Anytime you hit the mat, you should feel comfortable making your practice your own. Modifying poses or using props are always options to take your practice where it needs to go- whether that means pushing a little deeper or taking a step back when your body needs it. Sometimes, however, it can be difficult to tell just when modifications are necessary. Here, I’ll outline some common cues to needed modifications.
This is perhaps the most important cue your body can give you. If you notice that you’re holding your breath, you’re short of breath, or you’re breathing through your mouth, these are all signs of stress in the body. That means it’s important to take a step back and give your body time to catch up.
- Drop down to child’s pose, and focus on reconnecting with your breath and breathing in and out through your nose.
- If you’re in a lunging pose, drop the back knee to lessen the activeness of the posture.
- If you’re in the middle of a flow, hold each pose longer and move slower than the teacher is cuing (it’s really okay!).
- Skip some chaturangas and head straight back to down dog.
If your hips are dropping below your shoulders, or you have to press your hips up high in the air, you may not have enough strength built in your core to hold high plank just yet. Even though it may seem like you’re working harder by pushing yourself to hold “the fullest expression” of this pose, you’ll actually gain more strength by holding the modified version of the posture and working your way towards more difficult variations. Another cue that this pose isn’t quite right for this practice is extreme pain in your wrists.
- Drop down onto your knees and press your shoulders past your wrists until you feel your lower belly engage. You can place a blanket under your knees to cushion your joints.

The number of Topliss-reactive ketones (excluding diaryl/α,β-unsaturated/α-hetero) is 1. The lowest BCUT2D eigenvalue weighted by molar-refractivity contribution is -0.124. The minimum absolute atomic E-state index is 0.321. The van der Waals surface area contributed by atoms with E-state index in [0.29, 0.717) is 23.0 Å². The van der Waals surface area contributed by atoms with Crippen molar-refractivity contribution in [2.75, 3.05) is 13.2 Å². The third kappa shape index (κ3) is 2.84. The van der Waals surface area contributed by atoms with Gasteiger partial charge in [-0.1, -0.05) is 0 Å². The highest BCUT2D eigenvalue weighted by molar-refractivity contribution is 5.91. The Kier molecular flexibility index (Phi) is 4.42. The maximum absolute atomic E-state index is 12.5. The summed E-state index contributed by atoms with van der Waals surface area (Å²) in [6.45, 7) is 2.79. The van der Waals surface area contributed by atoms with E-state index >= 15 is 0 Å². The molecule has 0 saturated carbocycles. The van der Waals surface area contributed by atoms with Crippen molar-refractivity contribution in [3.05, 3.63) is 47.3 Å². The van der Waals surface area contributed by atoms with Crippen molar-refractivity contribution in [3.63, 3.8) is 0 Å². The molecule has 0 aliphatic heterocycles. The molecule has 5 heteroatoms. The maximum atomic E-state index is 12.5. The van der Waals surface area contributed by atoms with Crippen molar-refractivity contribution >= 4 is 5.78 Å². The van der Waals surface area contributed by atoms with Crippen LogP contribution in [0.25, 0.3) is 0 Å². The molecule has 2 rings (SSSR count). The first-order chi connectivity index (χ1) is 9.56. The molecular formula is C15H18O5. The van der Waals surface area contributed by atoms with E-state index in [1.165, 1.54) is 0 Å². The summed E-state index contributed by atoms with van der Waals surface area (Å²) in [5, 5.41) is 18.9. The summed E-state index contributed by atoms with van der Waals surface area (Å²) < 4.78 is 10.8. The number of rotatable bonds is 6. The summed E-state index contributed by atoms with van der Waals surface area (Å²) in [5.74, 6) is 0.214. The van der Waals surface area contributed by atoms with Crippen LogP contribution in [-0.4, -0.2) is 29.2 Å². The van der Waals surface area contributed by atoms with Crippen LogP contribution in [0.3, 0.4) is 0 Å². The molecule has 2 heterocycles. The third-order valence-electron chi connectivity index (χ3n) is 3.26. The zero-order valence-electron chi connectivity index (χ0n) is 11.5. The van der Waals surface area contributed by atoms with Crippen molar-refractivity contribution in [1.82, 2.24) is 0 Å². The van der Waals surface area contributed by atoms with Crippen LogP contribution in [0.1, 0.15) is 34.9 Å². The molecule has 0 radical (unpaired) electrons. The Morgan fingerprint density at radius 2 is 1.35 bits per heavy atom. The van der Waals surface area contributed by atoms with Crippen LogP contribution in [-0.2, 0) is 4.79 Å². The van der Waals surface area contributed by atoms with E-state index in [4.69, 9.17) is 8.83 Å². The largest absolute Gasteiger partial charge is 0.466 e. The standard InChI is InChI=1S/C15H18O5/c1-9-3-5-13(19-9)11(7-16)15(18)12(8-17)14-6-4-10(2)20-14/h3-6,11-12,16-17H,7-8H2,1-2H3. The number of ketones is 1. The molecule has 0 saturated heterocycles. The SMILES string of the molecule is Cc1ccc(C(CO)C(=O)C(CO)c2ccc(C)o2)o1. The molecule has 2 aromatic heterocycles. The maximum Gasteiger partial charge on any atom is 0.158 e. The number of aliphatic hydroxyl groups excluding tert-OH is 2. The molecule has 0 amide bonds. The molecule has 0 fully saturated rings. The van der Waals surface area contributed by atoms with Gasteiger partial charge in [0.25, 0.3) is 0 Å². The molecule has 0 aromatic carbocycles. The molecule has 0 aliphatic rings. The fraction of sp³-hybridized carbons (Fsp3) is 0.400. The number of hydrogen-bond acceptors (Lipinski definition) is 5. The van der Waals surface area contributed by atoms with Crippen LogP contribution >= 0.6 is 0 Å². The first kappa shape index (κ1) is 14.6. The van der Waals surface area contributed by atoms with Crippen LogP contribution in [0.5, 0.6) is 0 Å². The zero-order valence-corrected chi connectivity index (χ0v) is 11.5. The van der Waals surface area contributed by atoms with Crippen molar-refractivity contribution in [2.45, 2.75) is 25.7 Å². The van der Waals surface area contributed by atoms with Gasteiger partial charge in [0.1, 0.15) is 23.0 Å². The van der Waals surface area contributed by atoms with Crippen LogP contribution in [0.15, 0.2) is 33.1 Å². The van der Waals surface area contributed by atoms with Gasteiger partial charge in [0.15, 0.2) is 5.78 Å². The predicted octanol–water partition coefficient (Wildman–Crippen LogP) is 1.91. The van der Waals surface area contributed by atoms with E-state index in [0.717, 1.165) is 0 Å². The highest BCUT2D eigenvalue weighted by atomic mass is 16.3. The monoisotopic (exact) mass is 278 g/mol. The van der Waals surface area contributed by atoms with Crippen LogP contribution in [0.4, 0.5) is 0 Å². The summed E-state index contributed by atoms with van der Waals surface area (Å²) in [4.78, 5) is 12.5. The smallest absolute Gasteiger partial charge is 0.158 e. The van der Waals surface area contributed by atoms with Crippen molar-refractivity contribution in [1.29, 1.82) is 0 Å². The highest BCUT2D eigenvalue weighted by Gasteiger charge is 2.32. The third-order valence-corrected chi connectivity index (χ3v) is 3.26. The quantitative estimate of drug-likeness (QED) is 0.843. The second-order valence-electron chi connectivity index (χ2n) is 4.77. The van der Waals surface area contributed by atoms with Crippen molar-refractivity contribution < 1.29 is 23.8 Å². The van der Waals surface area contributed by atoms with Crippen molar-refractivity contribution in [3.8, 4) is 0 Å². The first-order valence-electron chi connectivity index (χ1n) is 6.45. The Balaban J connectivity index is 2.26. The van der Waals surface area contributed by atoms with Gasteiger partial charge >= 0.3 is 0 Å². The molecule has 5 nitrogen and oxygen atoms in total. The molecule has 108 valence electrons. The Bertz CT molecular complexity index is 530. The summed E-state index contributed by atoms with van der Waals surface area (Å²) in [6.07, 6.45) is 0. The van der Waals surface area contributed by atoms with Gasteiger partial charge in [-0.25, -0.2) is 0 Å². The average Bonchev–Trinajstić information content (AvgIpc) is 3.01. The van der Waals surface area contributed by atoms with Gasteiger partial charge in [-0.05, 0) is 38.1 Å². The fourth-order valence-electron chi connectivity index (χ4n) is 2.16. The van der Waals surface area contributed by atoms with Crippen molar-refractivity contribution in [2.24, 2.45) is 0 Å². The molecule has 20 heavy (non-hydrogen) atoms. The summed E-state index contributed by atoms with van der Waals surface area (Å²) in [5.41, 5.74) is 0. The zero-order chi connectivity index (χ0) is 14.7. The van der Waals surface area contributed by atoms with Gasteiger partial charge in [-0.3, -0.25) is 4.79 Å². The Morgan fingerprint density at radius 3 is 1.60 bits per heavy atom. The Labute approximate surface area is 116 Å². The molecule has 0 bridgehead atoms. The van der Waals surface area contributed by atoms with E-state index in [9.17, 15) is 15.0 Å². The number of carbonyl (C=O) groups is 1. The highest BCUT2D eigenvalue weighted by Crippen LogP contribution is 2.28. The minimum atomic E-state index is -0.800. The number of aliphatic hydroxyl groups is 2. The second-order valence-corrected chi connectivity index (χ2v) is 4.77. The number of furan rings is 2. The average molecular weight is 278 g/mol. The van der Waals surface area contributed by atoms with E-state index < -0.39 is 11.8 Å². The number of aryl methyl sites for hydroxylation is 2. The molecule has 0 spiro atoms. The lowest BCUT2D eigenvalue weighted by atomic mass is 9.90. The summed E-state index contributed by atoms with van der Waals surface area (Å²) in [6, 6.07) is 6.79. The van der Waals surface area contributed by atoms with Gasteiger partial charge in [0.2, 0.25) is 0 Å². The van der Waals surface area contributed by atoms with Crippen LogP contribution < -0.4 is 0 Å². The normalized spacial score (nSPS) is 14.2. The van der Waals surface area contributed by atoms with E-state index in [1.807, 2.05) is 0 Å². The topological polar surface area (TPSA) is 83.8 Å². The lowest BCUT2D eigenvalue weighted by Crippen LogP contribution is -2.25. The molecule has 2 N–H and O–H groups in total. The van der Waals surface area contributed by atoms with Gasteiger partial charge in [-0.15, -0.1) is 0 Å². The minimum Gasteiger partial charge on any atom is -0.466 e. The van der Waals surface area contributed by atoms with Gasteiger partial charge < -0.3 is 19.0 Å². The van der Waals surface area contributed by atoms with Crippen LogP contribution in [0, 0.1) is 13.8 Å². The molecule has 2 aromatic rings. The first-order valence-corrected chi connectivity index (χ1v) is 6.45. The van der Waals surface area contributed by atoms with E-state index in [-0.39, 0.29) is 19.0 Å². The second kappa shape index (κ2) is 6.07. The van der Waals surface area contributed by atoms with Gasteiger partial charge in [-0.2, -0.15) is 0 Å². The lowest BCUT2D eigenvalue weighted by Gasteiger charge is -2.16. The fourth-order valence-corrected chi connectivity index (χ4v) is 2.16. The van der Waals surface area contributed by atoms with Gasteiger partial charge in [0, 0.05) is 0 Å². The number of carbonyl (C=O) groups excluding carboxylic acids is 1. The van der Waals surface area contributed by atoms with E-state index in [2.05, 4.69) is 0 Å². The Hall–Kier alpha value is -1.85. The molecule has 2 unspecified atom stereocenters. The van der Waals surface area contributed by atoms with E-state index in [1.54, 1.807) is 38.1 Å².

- Lower down onto your forearms to release the pressure from your wrists.
- Hold downward facing dog while the rest of the class holds plank. You will still be working hard!
DOWNWARD FACING DOG
If you find yourself struggling to hold this pose, or feel discomfort in your wrists, it may be time to modify.
- Check out your form- if this pose feels more like plank than down dog, your hands and feet may be too far apart from one another!
- Lower onto your forearms to relieve stress from your wrists- this is dolphin pose, and isn’t exactly restful! But it will take some pressure off your hands.
- If you’re having trouble stepping your foot through between your hands in transitions, place a block underneath each hand, or use your hand to guide the foot through.
If your chest or hips hit the ground before the rest of your body, you feel pain or overuse in your shoulders, or you feel yourself just kinda flopping down without control, it’s necessary to modify your chaturanga in order to prevent injury.
- Use two blocks, one underneath your chest and one underneath your hips, to practice hitting the earth in one solid line.
- Lower down onto your knees.
- Lower all the way down to the earth instead of halfway.
- Skip them altogether!